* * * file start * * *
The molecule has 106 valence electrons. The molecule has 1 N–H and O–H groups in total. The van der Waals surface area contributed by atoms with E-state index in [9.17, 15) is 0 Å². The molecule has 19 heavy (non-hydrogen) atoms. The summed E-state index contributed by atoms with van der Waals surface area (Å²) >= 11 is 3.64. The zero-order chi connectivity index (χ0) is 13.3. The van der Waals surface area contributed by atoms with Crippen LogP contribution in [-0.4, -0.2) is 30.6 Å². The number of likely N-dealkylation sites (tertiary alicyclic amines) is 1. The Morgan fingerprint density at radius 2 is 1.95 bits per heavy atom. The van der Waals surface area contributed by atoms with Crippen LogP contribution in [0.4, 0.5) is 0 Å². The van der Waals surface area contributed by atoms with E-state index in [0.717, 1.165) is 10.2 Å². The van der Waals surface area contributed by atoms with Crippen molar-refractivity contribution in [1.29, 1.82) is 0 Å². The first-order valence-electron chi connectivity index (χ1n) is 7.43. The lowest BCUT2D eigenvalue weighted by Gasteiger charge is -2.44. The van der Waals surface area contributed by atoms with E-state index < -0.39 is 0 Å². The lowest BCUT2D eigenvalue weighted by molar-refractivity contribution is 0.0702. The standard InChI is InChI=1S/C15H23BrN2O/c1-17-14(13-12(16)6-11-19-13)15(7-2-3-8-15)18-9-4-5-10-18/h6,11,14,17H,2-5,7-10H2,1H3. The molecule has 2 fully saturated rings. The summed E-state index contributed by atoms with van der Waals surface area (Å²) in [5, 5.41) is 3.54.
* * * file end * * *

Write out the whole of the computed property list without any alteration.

The molecule has 106 valence electrons. The molecule has 1 N–H and O–H groups in total. The van der Waals surface area contributed by atoms with E-state index in [9.17, 15) is 0 Å². The molecule has 19 heavy (non-hydrogen) atoms. The summed E-state index contributed by atoms with van der Waals surface area (Å²) >= 11 is 3.64. The zero-order chi connectivity index (χ0) is 13.3. The van der Waals surface area contributed by atoms with Crippen LogP contribution in [-0.4, -0.2) is 30.6 Å². The number of likely N-dealkylation sites (tertiary alicyclic amines) is 1. The Morgan fingerprint density at radius 2 is 1.95 bits per heavy atom. The van der Waals surface area contributed by atoms with Crippen LogP contribution in [0.4, 0.5) is 0 Å². The van der Waals surface area contributed by atoms with E-state index in [0.717, 1.165) is 10.2 Å². The van der Waals surface area contributed by atoms with Crippen molar-refractivity contribution in [1.29, 1.82) is 0 Å². The first-order valence-electron chi connectivity index (χ1n) is 7.43. The lowest BCUT2D eigenvalue weighted by Gasteiger charge is -2.44. The van der Waals surface area contributed by atoms with E-state index < -0.39 is 0 Å². The lowest BCUT2D eigenvalue weighted by molar-refractivity contribution is 0.0702. The standard InChI is InChI=1S/C15H23BrN2O/c1-17-14(13-12(16)6-11-19-13)15(7-2-3-8-15)18-9-4-5-10-18/h6,11,14,17H,2-5,7-10H2,1H3. The molecule has 2 fully saturated rings. The summed E-state index contributed by atoms with van der Waals surface area (Å²) in [5, 5.41) is 3.54.